Many who oversee the drone program, in fact, seem to have little but contempt for those who worry about the potential dangers presented by drones. At a human rights seminar at Columbia University last summer, John Radsan, a former attorney for the CIA, admitted that the agency has no interest in debating the legal niceties of drone strikes. "The CIA is laughing at you guys," he told the assembled human rights lawyers. "You're worried about international law, and the CIA is laughing." A White House official I spoke with is even more dismissive. "If Anwar al-Awlaki is your poster boy for why we shouldn't do drone strikes," the official tells me, "good fucking luck."
If the targeted killing of al-Awlaki doesn't inspire sympathy, given his alleged connections to Al Qaeda, then consider the case of Tariq Aziz, a 16-year-old boy from Pakistan. In April 2010, one of Tariq's cousins was killed in a drone strike. Believing that his cousin was innocent, and not involved in any insurgent activities, Tariq joined a group of tribal elders last October at a meeting in Islamabad organized by Reprieve, the human rights group. Neil Williams, a volunteer for Reprieve, spent an hour speaking with Tariq at the meeting.
"We started talking about soccer," Williams recalls. "He told me he played for New Zealand. The teams they played with from the village had all taken names from football clubs, like Brazil or Manchester United."
Tariq and other teenagers at the meeting told Williams how they lived in fear of drones. They could hear them at night over their homes in Waziristan, buzzing for hours like aerial lawn mowers. An explosion could strike at any moment, anywhere, without warning. "Tariq really didn't want to be going back home," Williams says. "He'd hear the drones three or four times a day."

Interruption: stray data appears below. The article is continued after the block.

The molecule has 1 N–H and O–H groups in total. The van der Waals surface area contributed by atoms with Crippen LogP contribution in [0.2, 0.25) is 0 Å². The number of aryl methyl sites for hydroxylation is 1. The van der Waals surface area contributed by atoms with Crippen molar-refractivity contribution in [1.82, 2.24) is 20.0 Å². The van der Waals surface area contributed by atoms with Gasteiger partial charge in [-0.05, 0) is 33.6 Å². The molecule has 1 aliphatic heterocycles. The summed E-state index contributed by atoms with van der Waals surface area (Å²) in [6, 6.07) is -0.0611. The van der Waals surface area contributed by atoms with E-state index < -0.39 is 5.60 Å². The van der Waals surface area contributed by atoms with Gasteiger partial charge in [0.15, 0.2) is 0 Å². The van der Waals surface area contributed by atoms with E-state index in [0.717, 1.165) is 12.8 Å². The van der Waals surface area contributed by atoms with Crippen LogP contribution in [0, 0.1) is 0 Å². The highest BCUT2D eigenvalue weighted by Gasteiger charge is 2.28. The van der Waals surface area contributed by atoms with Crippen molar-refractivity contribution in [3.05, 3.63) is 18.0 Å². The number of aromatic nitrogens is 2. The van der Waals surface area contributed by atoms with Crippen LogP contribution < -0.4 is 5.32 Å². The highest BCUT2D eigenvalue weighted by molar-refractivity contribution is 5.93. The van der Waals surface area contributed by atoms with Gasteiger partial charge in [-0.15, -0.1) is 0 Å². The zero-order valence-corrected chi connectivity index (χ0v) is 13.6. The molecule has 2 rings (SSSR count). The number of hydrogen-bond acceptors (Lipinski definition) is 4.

Three days after the conference, Williams received an e-mail. Tariq had been killed in a drone strike while he was on his way to pick up his aunt. It appears that he wasn't the intended target of the strike: Those who met Tariq suspect he was simply in the wrong place at the wrong time, especially since his 12-year-old cousin was also killed in the blast.
The Obama administration has no comment on the killing of Tariq Aziz, even though his death raises the most significant question of all. Drones offer the government an advanced and precise technology in its War on Terror – yet many of those killed by drones don't appear to be terrorists at all. In fact, according to a detailed study of drone victims compiled by the Bureau for Investigative Journalism, at least 174 of those executed by drones were under the age of 18 – in other words, children. Estimates by human rights groups that include adults who were likely civilians put the toll of innocent victims at more than 800. U.S. officials hotly dismiss such figures – "bullshit," one senior administration official told me. Brennan, one of Obama's top counterterrorism advisers, absurdly insisted last June that there hadn't been "a single civilian" killed by drones in the previous year.
For Nasser al-Awlaki, who lost his teenage grandson to a predator drone, such denials are almost as shocking as the administration's deliberate decision to wage a remote-control war that would inevitably result in the deaths of innocent civilians. "I could not believe America could do this – especially President Obama, who I liked very much," he says. "When he was elected, I thought he would solve all the problems of the world."
Michael Hastings is a Rolling Stone contributing editor and the author of The Operators: The Wild and Terrifying Story of America's War in Afghanistan.
This story is from the April 26th, 2012 issue of Rolling Stone.